The Great Outdoors has always been important to Americans, but now more than ever, people are really starting to wake up to its potential. Yet all too many of us will fold up the furniture and head indoors for the duration of the other seasons, only popping our heads back out again when we start to feel the heat through our windows again. Before you make the move back indoors, we'll give you a few ways to make the most out of your outdoor space.
One of the biggest reasons why you'll see a drop-off in who's using the patio during the coldest months is due to the lack of light. From candlelight to recessed bulbs to tiki torches to firepits, there are plenty of ways to illuminate the backyard and tempt people to get off the couch. Upgrading the size of your windows to allow more light transfer both outside and inside. Fire is especially recommended because it can be used to help people cook a few hot dogs, scare off the bugs, or just inspire a little relaxation.
Separate the Areas
Just like your interior home, an outdoor living room should be distinct from an outdoor dining room. You can use anything from rugs to spacing to different types of furniture to tell people that they're transitioning from one type of space to another. Outdoor-friendly Ceramic Tile and Porcelain Tile options are a great way to break from traditional paver stones and cement options and incorporate your personal style into your outdoor space. Because a sectional will have a very different purpose than a dining room chair, it helps people feel as though the outdoors has that much more versatility and functionality when they choose to brave the cooler months.
Add a Heat Source
Hot tubs and fire pits are certainly options for making more use of the outdoors throughout the year, but an outdoor fireplace is also a cozy addition if you really want to enjoy a snack or a glass of wine even when the winds pick up. Our Natural Stone Tile is a great material for this type of project. If a fireplace or fire pit isn't practical, an outdoor heater can go a long way toward giving you the comfort you need. Of course, extra pillows and blankets are a must (and particularly effective when paired with a mug of tea, coffee, or hot chocolate).
Spring for a Fountain
A water element in the yard can provide a center of calm for all those who live within the home. Just visiting the space for a few minutes at a time can be a way to rest and recharge before having to go back to real life. Plus, if you happen to have noisy neighbors, it's a great way to drown out all that extra sound you'll hear just from opening the door. Fountains may not be practical in the iciest months, but they can welcome people outdoors in the spring and fall.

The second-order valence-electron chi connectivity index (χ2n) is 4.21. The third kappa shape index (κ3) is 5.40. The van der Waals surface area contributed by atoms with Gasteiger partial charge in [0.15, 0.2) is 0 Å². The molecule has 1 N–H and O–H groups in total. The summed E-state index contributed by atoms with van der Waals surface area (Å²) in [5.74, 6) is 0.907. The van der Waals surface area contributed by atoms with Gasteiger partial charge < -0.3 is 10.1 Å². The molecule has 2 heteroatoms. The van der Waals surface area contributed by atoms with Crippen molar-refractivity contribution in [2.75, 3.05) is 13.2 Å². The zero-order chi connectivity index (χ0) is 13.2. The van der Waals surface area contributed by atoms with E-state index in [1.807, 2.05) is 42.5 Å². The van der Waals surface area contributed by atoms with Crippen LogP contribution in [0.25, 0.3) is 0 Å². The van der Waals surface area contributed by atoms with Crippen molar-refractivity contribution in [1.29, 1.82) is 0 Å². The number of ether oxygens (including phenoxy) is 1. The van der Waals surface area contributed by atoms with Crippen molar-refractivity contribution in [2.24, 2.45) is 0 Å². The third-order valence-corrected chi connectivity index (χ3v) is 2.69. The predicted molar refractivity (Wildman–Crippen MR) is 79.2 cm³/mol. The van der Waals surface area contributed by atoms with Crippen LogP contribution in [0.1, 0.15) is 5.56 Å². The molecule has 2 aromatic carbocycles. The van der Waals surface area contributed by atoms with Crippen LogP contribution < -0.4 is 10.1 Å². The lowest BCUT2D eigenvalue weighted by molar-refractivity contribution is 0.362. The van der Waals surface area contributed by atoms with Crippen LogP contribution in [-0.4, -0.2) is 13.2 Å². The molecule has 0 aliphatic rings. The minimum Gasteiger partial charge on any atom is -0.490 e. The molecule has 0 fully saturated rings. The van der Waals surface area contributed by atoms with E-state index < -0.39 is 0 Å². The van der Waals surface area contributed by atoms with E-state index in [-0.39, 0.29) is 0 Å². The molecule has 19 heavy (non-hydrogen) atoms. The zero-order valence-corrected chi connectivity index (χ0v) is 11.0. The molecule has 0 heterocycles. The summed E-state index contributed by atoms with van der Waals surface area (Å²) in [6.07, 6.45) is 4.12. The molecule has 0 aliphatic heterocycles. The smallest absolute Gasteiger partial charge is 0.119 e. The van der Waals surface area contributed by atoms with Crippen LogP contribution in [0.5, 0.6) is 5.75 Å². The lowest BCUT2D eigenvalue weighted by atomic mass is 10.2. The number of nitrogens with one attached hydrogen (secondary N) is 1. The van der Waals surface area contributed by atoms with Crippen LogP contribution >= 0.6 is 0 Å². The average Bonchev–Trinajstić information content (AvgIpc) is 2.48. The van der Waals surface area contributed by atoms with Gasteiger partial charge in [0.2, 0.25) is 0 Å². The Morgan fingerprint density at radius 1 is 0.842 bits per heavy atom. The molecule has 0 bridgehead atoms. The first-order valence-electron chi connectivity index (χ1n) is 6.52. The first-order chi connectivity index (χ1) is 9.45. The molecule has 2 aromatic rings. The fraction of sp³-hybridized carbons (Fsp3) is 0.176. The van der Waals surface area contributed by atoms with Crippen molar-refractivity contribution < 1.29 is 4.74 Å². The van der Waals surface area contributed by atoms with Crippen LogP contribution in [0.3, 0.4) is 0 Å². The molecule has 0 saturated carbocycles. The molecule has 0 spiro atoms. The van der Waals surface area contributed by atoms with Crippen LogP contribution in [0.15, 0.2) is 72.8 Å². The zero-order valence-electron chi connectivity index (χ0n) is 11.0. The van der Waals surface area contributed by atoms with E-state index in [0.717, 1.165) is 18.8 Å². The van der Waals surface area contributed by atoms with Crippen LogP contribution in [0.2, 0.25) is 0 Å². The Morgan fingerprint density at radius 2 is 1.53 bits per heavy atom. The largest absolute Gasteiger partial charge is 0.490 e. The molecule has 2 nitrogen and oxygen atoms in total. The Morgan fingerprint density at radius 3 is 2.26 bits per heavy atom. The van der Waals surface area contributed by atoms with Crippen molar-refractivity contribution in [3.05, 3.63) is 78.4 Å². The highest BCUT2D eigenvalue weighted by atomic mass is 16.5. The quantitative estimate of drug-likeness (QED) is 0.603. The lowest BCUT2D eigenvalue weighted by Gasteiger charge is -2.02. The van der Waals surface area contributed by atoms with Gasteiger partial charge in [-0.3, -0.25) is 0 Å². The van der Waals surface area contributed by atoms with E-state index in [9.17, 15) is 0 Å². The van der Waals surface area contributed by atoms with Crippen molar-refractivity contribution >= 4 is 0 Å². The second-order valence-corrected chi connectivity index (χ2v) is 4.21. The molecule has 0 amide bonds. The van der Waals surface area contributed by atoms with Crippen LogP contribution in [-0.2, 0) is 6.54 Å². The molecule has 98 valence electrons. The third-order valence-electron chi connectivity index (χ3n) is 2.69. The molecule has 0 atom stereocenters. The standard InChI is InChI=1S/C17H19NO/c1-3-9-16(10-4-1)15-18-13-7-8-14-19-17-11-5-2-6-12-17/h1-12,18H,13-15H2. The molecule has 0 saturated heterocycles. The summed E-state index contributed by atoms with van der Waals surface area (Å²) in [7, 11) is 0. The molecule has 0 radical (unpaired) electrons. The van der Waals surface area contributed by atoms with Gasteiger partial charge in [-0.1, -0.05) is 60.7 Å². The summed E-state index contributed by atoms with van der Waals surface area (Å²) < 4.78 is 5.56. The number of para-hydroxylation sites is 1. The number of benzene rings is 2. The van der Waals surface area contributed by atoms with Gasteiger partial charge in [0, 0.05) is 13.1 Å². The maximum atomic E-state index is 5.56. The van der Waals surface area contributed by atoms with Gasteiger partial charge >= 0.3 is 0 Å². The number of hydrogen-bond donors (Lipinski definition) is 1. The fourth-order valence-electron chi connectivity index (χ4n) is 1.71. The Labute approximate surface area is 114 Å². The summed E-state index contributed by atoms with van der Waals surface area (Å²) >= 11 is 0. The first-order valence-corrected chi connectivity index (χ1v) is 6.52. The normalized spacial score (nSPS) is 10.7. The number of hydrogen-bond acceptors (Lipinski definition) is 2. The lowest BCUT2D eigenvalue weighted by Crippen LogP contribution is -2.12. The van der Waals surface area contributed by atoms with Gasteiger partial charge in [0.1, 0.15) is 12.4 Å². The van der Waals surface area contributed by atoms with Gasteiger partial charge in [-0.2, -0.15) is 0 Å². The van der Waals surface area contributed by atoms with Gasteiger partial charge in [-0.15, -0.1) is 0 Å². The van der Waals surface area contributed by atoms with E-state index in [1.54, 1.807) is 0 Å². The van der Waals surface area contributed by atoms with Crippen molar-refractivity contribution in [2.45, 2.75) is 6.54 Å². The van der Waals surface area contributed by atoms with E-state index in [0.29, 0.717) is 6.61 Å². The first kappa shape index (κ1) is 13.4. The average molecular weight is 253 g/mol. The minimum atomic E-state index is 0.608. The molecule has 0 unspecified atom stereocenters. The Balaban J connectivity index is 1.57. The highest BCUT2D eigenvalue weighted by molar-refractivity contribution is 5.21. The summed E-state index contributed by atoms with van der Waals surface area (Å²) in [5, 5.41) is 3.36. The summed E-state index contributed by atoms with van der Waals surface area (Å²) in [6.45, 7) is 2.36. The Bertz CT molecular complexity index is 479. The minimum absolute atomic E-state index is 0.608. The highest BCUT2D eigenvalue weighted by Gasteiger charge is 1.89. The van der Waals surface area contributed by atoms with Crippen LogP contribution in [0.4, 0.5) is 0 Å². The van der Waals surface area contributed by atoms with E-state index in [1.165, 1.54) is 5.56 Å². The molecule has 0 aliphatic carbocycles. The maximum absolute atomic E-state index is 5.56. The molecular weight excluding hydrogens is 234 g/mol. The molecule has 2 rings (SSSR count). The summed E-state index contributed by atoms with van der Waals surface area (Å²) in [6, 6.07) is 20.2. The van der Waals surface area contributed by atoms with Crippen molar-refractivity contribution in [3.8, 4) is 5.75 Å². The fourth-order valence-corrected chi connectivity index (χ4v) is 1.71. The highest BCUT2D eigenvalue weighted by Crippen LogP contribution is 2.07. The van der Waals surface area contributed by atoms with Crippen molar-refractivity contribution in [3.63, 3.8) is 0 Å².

Making the investment in a backyard space might be off-putting at first, but consider just how much money you spend on a part of a property that you're only using a few months out of the year. There are plenty of ways to get more from every inch of your grounds once you know how to liven up your outdoor space.
About The Writer
Meredith S. is a word junkie with a serious habit. She has experience with writing copy, persuasive pieces, technical summations and creative stories. She specializes in working with dense data so the reader can take away the key points without being overwhelmed with extraneous information.
The articles and other content contained on this website/blog are provided for informational purposes only and should not be relied upon for any purposes. While it is our goal to provide you with up-to-date, relevant and useful information on a wide range of topics, we make no representations or warranties of any kind, whether express or implied, concerning the reliability, suitability, completeness or accuracy of any of the information made available on this site. The articles and information contained on this site are not intended to provide legal, accounting or other professional or business advice and should not be treated as a substitute for the advice of a professional with knowledge of the facts and circumstances of your specific situation. By accessing this site, you agree that you will not seek to hold E.C. Barton & Company or any of its affiliates liable for any losses or unanticipated costs or assert any other claim based on your use of this site or on the reliance on the content contained herein.